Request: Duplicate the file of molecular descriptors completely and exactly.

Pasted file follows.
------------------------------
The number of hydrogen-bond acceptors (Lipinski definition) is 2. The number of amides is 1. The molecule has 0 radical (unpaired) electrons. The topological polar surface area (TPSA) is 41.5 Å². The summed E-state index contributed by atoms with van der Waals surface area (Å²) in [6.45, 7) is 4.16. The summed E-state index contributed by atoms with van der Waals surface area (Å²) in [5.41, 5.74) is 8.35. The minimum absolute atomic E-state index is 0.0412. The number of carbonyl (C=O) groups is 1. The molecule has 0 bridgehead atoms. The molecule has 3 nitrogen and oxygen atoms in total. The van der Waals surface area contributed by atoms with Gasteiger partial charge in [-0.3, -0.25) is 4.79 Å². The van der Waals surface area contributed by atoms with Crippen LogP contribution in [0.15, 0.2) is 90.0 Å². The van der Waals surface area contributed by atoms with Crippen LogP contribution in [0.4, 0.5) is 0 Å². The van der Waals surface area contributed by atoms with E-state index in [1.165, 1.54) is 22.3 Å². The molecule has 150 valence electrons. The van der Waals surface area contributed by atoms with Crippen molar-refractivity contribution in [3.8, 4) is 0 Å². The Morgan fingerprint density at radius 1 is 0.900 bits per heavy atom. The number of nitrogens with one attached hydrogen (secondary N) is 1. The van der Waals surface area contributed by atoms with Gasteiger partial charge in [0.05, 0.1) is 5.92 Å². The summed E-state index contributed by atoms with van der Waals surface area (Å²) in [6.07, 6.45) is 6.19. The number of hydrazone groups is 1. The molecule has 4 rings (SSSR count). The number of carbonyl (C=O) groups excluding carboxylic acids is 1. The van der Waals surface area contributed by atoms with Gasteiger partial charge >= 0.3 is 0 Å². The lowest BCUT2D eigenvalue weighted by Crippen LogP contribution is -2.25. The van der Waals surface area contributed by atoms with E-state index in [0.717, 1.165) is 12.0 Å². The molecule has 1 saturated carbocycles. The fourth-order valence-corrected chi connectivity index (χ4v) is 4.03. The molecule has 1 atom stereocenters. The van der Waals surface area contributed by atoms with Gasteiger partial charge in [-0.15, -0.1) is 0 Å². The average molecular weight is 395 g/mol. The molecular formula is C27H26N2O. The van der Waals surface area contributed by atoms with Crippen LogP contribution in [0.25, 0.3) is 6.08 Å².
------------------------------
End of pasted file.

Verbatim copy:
The number of hydrogen-bond acceptors (Lipinski definition) is 2. The number of amides is 1. The molecule has 0 radical (unpaired) electrons. The topological polar surface area (TPSA) is 41.5 Å². The summed E-state index contributed by atoms with van der Waals surface area (Å²) in [6.45, 7) is 4.16. The summed E-state index contributed by atoms with van der Waals surface area (Å²) in [5.41, 5.74) is 8.35. The minimum absolute atomic E-state index is 0.0412. The number of carbonyl (C=O) groups is 1. The molecule has 0 bridgehead atoms. The molecule has 3 nitrogen and oxygen atoms in total. The van der Waals surface area contributed by atoms with Gasteiger partial charge in [-0.3, -0.25) is 4.79 Å². The van der Waals surface area contributed by atoms with Crippen LogP contribution in [0.15, 0.2) is 90.0 Å². The van der Waals surface area contributed by atoms with Crippen LogP contribution in [0.4, 0.5) is 0 Å². The van der Waals surface area contributed by atoms with E-state index in [1.165, 1.54) is 22.3 Å². The molecule has 150 valence electrons. The van der Waals surface area contributed by atoms with Crippen molar-refractivity contribution in [3.8, 4) is 0 Å². The Morgan fingerprint density at radius 1 is 0.900 bits per heavy atom. The number of nitrogens with one attached hydrogen (secondary N) is 1. The van der Waals surface area contributed by atoms with Gasteiger partial charge in [0.05, 0.1) is 5.92 Å². The summed E-state index contributed by atoms with van der Waals surface area (Å²) in [6.07, 6.45) is 6.19. The number of hydrazone groups is 1. The molecule has 4 rings (SSSR count). The number of carbonyl (C=O) groups excluding carboxylic acids is 1. The van der Waals surface area contributed by atoms with Gasteiger partial charge >= 0.3 is 0 Å². The lowest BCUT2D eigenvalue weighted by Crippen LogP contribution is -2.25. The van der Waals surface area contributed by atoms with E-state index in [0.717, 1.165) is 12.0 Å². The molecule has 1 saturated carbocycles. The fourth-order valence-corrected chi connectivity index (χ4v) is 4.03. The molecule has 1 atom stereocenters. The van der Waals surface area contributed by atoms with Gasteiger partial charge in [-0.15, -0.1) is 0 Å². The average molecular weight is 395 g/mol. The molecular formula is C27H26N2O. The van der Waals surface area contributed by atoms with Crippen LogP contribution in [0.25, 0.3) is 6.08 Å².